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Duplicating a clip causes their grades to be synced

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Mike Jenkins
Duplicating a clip causes their grades to be synced
on Jul 30, 2014 at 9:28:38 pm

Hi forum,

I am trying to duplicate a clip in the timeline so I can apply two different grades and blend them. I noticed that when comparing two grades with a reference wipe, using the "Mix" function gave me exactly the look I wanted, which was different from either of the two grades. So I figured I could duplicate the clip, apply "Warm" to one clip and "Cool" to the other, then play around with blend modes and opacity until I got the right look.

HOWEVER...I have a weird problem. After duplicating the clip in the timeline, I stacked it on top of the original. Then I go into the Color room. I have grade "Warm" and grade "Cool" saved, so I open the original and apply "Cool" then go to the duplicate and apply "Warm". What happens is any time I make a change to one clip, the other is perfectly synchronized (and I don't want it to be.) So if I apply "Warm" to the original, then apply "Cool" to the duplicate, the original also becomes "Cool". If I disable a node in one clip, it disables the same node in the other clip. And so on.

Does anyone know if this is expected behavior, or is this a bug in DaVinci 11 Beta 2? I really don't want it to operate this way, so if someone knows how to unlink the two clips so I can grade them differently I need to know the right way to do it!

Thanks in advance.


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Eric Johnson
Re: Duplicating a clip causes their grades to be synced
on Jul 30, 2014 at 10:50:25 pm

If you look in the manual RE: remote/local grades, I believe you will find your answer.

Also, look into parallel/layer nodes and the key mixer, pretty sure you can do what you're trying to do in one node tree.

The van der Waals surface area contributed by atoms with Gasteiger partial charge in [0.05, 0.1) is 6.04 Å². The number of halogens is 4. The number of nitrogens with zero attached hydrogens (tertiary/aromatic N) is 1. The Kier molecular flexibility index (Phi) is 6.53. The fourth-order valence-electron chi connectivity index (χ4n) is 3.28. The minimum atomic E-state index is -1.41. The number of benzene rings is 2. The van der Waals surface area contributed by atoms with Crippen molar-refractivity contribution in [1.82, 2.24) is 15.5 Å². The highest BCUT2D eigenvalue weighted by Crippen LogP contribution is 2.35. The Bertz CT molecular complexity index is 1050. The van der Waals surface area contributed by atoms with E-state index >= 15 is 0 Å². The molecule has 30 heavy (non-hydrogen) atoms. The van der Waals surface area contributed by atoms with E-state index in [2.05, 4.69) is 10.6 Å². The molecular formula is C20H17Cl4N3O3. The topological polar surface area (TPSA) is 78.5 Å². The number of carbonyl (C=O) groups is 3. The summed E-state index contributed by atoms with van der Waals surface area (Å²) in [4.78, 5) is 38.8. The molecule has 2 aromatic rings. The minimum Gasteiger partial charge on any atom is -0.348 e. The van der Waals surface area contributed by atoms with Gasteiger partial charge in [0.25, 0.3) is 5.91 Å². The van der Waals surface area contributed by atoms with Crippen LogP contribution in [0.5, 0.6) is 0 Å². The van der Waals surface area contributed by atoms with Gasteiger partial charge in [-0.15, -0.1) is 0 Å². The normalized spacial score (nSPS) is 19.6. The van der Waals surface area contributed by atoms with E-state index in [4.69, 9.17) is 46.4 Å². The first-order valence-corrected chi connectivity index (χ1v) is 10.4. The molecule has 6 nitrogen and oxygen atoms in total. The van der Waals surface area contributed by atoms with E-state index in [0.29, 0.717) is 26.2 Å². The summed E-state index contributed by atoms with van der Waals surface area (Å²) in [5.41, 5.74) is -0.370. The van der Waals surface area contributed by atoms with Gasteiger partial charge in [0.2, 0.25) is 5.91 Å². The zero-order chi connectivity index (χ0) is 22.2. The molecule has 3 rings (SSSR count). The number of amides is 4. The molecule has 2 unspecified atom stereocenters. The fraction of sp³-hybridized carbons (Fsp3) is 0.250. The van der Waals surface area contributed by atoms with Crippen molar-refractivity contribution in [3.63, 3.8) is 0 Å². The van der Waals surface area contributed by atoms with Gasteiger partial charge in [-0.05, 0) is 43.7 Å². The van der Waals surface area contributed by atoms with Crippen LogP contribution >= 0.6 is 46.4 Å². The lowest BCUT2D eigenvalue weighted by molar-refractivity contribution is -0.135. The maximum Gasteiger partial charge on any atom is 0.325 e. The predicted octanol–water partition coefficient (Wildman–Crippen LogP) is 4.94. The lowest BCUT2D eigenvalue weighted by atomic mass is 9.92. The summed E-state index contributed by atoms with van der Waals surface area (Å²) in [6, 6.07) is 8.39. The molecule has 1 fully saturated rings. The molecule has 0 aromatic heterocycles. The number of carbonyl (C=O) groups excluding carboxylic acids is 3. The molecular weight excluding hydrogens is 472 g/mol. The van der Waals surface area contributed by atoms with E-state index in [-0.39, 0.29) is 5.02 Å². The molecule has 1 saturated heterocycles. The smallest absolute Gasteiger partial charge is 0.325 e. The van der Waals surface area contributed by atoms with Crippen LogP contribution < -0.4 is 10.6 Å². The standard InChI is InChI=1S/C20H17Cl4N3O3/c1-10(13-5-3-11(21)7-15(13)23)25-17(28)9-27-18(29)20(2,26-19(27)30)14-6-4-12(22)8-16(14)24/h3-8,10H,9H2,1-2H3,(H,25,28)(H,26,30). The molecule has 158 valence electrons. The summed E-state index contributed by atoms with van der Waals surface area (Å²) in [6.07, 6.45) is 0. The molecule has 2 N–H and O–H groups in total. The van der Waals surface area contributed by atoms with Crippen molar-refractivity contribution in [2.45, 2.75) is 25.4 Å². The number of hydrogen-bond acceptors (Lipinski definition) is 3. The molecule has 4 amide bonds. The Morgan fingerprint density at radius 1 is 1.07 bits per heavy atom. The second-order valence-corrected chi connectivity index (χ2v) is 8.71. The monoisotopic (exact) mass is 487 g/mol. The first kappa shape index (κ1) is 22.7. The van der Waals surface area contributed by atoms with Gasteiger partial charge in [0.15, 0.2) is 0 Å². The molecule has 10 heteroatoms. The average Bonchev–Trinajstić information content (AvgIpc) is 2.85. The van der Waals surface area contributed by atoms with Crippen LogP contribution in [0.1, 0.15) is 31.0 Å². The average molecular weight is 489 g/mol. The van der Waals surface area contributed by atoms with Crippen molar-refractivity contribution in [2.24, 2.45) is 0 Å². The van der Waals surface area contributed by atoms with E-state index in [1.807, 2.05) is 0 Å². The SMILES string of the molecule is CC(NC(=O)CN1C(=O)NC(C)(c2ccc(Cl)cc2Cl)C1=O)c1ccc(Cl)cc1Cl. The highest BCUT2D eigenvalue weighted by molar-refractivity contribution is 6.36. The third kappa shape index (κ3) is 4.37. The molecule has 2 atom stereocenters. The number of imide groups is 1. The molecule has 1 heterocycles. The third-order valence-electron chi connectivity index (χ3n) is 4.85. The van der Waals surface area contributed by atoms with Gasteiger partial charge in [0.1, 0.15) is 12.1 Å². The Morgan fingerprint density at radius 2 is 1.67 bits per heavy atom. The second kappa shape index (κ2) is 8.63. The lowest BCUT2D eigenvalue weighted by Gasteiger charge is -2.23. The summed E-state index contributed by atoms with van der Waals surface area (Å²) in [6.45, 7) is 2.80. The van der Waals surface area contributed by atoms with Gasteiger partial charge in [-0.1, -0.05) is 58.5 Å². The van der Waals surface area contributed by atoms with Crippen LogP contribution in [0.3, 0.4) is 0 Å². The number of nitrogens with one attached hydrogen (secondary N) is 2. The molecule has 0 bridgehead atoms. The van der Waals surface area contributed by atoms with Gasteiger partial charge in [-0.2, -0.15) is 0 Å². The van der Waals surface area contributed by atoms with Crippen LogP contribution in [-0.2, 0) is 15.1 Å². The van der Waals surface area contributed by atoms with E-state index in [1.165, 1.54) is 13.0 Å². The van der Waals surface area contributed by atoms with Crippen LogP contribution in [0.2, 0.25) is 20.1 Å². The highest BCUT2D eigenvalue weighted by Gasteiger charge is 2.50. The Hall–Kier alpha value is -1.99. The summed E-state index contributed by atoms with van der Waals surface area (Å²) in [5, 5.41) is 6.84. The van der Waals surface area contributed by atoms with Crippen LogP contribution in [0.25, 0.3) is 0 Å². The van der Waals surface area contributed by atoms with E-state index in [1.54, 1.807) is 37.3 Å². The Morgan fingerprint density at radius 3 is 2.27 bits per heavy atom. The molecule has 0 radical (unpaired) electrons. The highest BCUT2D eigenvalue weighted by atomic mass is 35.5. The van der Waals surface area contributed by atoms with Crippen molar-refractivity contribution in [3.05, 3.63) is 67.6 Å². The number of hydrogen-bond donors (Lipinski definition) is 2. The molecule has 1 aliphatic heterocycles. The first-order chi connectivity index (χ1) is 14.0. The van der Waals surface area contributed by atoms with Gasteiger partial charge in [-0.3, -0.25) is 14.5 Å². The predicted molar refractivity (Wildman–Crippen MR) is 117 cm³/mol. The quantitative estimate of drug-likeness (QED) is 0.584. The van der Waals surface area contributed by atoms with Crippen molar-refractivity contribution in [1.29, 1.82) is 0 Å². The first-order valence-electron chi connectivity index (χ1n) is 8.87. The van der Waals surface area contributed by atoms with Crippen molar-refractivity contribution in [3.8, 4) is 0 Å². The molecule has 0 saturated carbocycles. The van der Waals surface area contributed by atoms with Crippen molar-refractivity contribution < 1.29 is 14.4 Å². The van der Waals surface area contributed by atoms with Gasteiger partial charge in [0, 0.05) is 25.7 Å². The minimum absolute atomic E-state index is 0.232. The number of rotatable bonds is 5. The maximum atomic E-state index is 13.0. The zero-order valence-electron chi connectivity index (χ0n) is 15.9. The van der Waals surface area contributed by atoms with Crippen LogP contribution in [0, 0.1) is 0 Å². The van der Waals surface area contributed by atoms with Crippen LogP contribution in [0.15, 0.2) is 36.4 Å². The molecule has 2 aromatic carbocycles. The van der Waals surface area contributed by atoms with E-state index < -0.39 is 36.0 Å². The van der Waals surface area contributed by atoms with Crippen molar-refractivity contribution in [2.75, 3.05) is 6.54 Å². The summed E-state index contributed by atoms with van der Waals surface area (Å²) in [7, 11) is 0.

eric b johnson
online editor | colorist | workflow
http://vimeo.com/ebjohnson/colorreel


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Mike Jenkins
Re: Duplicating a clip causes their grades to be synced
on Jul 31, 2014 at 4:30:18 pm

Great thank you! I'll read up on that now.


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Eric Johnson
Re: Duplicating a clip causes their grades to be synced
on Jul 31, 2014 at 5:43:18 pm

Upon second reading... also look into "unmix"

eric b johnson
online editor | colorist | workflow
http://vimeo.com/ebjohnson/colorreel


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Mike Jenkins
Re: Duplicating a clip causes their grades to be synced
on Jul 31, 2014 at 9:30:04 pm

Thanks for the advice. I've been reading the manual on set all day and I think I will get the effect I'm looking for using the Parallel mixer and leaving that at its default setting. Alternatively I will try layer mixing using different composite modes.

I did a quick search for "unmix DaVinci Resolve" and I can only find references to unmixing dissolve transitions to grade both sides of the effect. Is that what you're referring to or something else?


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Eric Johnson
Re: Duplicating a clip causes their grades to be synced
on Jul 31, 2014 at 9:45:45 pm

That's the one. It also allows you to see what you are selecting if it's not the top visible track.

eric b johnson
online editor | colorist | workflow
http://vimeo.com/ebjohnson/colorreel


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Marc Wielage
Re: Duplicating a clip causes their grades to be synced
on Aug 3, 2014 at 6:02:30 am
Last Edited By Marc Wielage on Aug 3, 2014 at 6:04:26 am

[Mike Jenkins] "I am trying to duplicate a clip in the timeline so I can apply two different grades and blend them. I noticed that when comparing two grades with a reference wipe, using the "Mix" function gave me exactly the look I wanted, which was different from either of the two grades. So I figured I could duplicate the clip, apply "Warm" to one clip and "Cool" to the other, then play around with blend modes and opacity until I got the right look."

I think you're trying to do something in a needlessly complicated way. I bet that the exact look you want could be achieved without mixing the two looks together, merely by starting from scratch in a single node.

Often the trick in color correction is coming up with the right look in the shortest amount of time -- not spending precious minutes working and working and working on a look by adding and subtracting corrections. I agree with Eric above that sometimes, parallel nodes can yield some unusual effects by combining simultaneous corrections. The key mixer can also be of help in some cases.


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